who pardons sin and forgives the transgression
of the remnant of His inheritance?
You do not stay angry forever
but delight to show mercy.
You will again have compassion on us;
you will tread our sins underfoot
and hurl all our iniquities into the depths of the sea. (7:18–19)
Micah’s last word, then, is not one of prophetic critique; it’s an evocative reminder of the energizing hope that God offers to all of us.
Scott Cairns (b. 1954)
Possible Answers to Prayer
Your petitions — though they continue to bear
just the one signature — have been duly recorded.
Your anxieties — despite their constant,
relatively narrow scope and inadvertent
entertainment value — nonetheless serve
to bring your person vividly to mind.
Your repentance — all but obscured beneath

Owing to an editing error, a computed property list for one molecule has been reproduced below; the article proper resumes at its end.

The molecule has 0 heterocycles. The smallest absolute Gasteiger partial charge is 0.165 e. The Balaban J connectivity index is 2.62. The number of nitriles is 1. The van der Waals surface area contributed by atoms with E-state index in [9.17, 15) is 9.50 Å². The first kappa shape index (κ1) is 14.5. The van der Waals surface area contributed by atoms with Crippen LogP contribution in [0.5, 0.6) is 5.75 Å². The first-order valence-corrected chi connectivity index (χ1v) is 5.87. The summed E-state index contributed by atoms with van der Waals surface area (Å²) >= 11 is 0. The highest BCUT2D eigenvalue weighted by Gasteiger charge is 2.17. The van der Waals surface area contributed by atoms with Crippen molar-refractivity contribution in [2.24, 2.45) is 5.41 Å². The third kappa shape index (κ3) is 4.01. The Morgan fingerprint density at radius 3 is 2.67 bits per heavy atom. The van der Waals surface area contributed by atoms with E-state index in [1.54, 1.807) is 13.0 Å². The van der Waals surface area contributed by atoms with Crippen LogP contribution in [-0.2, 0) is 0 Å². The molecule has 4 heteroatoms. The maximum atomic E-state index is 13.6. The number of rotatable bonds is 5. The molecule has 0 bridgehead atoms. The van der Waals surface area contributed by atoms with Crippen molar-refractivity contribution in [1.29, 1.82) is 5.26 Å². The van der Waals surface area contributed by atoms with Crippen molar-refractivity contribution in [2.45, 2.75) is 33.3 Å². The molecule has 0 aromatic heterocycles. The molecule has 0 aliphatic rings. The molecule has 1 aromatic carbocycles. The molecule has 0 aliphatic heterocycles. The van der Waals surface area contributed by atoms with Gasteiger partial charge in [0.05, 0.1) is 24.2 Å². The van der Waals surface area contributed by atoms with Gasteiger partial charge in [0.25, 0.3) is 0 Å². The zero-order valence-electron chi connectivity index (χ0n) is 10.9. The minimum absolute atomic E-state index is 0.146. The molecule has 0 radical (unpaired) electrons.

a burgeoning, yellow fog of frankly more
conspicuous resentment — is sufficient.
Your intermittent concern for the sick,
the suffering, the needy poor is sometimes
recognizable to me, if not to them.
Your angers, your zeal, your lipsmackingly
righteous indignation toward the many
whose habits and sympathies offend you —
these must burn away before you’ll apprehend
how near I am, with what fervor I adore
precisely these, the several who rouse your passion.
Scott Cairns, Compass of Affection (Brewster, Massachusetts: Paraclete Press, 2006), p. 91.
Scott Cairns (PhD University of Utah) is an American poet, memoirist, librettist, and essayist. He is the Catherine Paine Middlebush Chair in English at the University of Missouri.
Dan Clendenin: firstname.lastname@example.org
Image credits: (1, 2) Wikipedia.org.